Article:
Midbrain circuits for defensive behaviour

Philip Tovote, Maria Soledad Esposito, Paolo Botta, Fabrice Chaudun, Jonathan P. Fadok, Milica Markovic, Steffen B. E. Wolff, Charu Ramakrishnan, Lief Fenno, Karl Deisseroth, Cyril Herry, Silvia Arber, Andreas Lüthi
Nature. 2016-06-01; 534(7606): 206-212
DOI: 10.1038/nature17996

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1. Nature. 2016 Jun 9;534(7606):206-12. doi: 10.1038/nature17996. Epub 2016 Jun 1.

Midbrain circuits for defensive behaviour.

Tovote P(1), Esposito MS(1)(2), Botta P(1), Chaudun F(3), Fadok JP(1), Markovic
M(1), Wolff SB(1), Ramakrishnan C(4), Fenno L(4), Deisseroth K(4), Herry C(3),
Arber S(1)(2), Lüthi A(1).

Author information:
(1)Friedrich Miescher Institute for Biomedical Research, Maulbeerstrasse 66, 4058
Basel, Switzerland.
(2)Biozentrum, Department of Cell Biology, University of Basel, 4056 Basel,
Switzerland.
(3)INSERM, Neurocentre Magendie, U862, 146 Rue Léo-Saignat, Bordeaux 33077,
France.
(4)Stanford University, 318 Campus Drive West, Clark Center W080, Stanford,
California 94305, USA.

Survival in threatening situations depends on the selection and rapid execution
of an appropriate active or passive defensive response, yet the underlying brain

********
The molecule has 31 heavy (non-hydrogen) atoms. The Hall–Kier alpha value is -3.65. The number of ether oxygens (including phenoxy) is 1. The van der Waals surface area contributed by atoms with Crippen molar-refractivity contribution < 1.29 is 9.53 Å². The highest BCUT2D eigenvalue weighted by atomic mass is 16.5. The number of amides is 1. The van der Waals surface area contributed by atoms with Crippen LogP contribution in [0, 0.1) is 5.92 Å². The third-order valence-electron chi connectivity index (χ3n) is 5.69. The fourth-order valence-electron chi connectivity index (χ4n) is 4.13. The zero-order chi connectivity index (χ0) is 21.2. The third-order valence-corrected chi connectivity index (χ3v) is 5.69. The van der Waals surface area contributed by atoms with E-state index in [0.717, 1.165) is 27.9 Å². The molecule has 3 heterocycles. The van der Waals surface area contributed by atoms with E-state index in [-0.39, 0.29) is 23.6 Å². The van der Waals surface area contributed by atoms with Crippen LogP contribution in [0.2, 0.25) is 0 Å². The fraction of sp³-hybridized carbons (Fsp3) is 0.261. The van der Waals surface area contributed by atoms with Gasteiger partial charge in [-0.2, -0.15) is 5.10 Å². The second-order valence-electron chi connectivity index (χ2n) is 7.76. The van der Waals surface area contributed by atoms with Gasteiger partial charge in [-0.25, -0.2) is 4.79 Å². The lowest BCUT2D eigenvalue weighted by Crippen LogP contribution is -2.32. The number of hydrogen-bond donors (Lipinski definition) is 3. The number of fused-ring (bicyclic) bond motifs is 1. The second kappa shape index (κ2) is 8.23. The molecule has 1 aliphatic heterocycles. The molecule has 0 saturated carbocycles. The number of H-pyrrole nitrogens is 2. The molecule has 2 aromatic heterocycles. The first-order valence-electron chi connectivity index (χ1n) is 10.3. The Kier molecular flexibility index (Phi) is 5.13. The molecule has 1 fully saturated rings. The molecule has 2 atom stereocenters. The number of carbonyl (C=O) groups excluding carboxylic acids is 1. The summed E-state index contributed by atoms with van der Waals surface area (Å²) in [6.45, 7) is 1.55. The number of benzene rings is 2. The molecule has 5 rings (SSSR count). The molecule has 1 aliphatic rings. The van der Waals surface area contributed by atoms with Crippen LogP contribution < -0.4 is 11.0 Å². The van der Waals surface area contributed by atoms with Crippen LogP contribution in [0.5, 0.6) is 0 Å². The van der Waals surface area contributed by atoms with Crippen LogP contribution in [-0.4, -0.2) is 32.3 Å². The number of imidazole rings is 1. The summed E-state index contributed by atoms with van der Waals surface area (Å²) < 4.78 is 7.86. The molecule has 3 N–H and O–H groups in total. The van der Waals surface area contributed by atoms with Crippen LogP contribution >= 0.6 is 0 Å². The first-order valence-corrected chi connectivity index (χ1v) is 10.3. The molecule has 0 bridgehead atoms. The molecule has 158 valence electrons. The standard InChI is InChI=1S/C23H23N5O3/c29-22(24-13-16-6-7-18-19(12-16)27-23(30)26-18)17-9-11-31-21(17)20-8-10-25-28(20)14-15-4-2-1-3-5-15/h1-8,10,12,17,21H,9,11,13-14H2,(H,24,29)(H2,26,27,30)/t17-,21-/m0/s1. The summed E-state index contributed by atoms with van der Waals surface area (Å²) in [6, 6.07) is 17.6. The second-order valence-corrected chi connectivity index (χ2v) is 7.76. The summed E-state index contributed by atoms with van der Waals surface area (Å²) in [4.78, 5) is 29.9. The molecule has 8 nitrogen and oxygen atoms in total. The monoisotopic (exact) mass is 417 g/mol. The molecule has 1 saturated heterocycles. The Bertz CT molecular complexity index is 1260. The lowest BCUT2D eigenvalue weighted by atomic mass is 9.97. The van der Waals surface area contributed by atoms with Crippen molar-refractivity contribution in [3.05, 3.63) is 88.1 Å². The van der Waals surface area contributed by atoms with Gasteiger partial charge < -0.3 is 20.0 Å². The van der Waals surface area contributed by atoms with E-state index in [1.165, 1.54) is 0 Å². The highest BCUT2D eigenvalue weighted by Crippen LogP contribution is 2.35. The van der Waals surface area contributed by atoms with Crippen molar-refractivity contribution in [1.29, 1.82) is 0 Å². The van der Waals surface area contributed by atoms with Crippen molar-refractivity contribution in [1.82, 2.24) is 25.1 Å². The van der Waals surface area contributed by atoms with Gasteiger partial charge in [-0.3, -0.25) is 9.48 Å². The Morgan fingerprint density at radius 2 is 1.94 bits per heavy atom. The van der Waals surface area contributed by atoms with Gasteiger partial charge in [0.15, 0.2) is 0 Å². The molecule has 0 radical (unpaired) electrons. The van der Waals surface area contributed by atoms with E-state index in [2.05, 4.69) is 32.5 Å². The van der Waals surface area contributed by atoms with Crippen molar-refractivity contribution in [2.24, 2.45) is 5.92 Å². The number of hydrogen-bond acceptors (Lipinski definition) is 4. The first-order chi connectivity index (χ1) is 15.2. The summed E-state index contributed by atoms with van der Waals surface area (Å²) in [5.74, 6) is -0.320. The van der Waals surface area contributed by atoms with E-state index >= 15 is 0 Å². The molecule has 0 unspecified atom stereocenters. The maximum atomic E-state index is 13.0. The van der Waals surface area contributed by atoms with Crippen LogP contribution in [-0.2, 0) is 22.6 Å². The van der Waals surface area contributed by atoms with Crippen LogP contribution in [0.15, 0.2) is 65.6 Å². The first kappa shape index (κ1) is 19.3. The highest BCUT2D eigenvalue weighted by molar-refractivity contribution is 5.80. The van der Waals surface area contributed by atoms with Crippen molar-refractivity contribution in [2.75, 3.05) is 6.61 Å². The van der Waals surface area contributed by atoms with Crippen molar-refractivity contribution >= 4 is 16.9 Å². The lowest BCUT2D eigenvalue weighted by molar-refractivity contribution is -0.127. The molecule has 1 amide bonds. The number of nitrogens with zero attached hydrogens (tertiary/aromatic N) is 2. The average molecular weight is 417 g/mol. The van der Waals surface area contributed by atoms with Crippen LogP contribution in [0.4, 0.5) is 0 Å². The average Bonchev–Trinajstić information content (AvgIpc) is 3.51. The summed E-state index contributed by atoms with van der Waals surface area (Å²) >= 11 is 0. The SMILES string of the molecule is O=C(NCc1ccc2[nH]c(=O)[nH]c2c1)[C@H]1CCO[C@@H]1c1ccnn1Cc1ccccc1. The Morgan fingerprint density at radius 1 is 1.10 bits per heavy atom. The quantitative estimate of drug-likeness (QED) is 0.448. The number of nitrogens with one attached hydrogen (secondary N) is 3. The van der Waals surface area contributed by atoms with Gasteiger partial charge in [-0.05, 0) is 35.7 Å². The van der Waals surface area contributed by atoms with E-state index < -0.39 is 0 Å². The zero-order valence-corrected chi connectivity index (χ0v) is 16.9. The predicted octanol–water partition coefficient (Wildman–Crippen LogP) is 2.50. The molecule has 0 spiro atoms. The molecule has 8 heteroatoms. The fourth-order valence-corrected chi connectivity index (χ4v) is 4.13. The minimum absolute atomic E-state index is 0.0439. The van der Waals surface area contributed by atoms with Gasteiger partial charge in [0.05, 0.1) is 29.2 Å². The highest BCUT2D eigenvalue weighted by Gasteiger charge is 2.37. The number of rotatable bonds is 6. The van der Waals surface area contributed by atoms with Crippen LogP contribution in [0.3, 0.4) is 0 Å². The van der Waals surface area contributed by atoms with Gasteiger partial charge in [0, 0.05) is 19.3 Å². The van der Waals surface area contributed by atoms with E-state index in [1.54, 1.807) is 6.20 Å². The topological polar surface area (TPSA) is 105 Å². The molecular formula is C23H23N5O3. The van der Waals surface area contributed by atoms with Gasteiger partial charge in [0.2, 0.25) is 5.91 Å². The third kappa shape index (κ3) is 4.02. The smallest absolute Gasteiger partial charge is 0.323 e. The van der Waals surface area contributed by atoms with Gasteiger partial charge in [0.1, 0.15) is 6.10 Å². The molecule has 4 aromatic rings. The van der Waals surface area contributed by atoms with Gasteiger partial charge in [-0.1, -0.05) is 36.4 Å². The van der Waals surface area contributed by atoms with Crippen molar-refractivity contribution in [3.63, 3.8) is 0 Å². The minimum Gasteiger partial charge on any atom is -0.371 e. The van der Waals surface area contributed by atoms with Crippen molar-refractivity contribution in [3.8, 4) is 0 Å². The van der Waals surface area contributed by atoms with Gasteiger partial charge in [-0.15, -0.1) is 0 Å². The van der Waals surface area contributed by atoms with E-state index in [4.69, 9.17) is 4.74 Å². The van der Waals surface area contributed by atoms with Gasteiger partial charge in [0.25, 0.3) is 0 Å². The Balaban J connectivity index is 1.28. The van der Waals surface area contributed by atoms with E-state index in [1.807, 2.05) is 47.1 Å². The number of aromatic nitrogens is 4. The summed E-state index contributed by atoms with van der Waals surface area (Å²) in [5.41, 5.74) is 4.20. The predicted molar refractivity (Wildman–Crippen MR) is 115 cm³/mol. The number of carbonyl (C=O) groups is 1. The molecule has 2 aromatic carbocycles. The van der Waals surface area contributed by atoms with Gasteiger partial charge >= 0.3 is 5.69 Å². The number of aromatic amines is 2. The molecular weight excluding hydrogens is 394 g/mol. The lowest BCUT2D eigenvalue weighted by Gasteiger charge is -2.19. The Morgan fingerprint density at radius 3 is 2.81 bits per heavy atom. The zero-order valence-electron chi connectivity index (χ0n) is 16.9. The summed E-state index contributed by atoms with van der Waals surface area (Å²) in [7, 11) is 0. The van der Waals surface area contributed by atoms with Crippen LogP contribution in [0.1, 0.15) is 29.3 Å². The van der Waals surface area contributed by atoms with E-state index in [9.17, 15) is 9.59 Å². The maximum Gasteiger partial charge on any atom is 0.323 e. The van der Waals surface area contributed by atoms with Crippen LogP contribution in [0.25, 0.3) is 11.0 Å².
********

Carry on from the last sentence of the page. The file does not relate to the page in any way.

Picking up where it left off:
circuitry is not understood. Here we use circuit-based optogenetic, in vivo and
in vitro electrophysiological, and neuroanatomical tracing methods to define
midbrain periaqueductal grey circuits for specific defensive behaviours. We
identify an inhibitory pathway from the central nucleus of the amygdala to the
ventrolateral periaqueductal grey that produces freezing by disinhibition of
ventrolateral periaqueductal grey excitatory outputs to pre-motor targets in the
magnocellular nucleus of the medulla. In addition, we provide evidence for
anatomical and functional interaction of this freezing pathway with long-range
and local circuits mediating flight. Our data define the neuronal circuitry
underlying the execution of freezing, an evolutionarily conserved defensive
behaviour, which is expressed by many species including fish, rodents and
primates. In humans, dysregulation of this ‘survival circuit’ has been implicated
in anxiety-related disorders.

DOI: 10.1038/nature17996
PMID: 27279213 [Indexed for MEDLINE]


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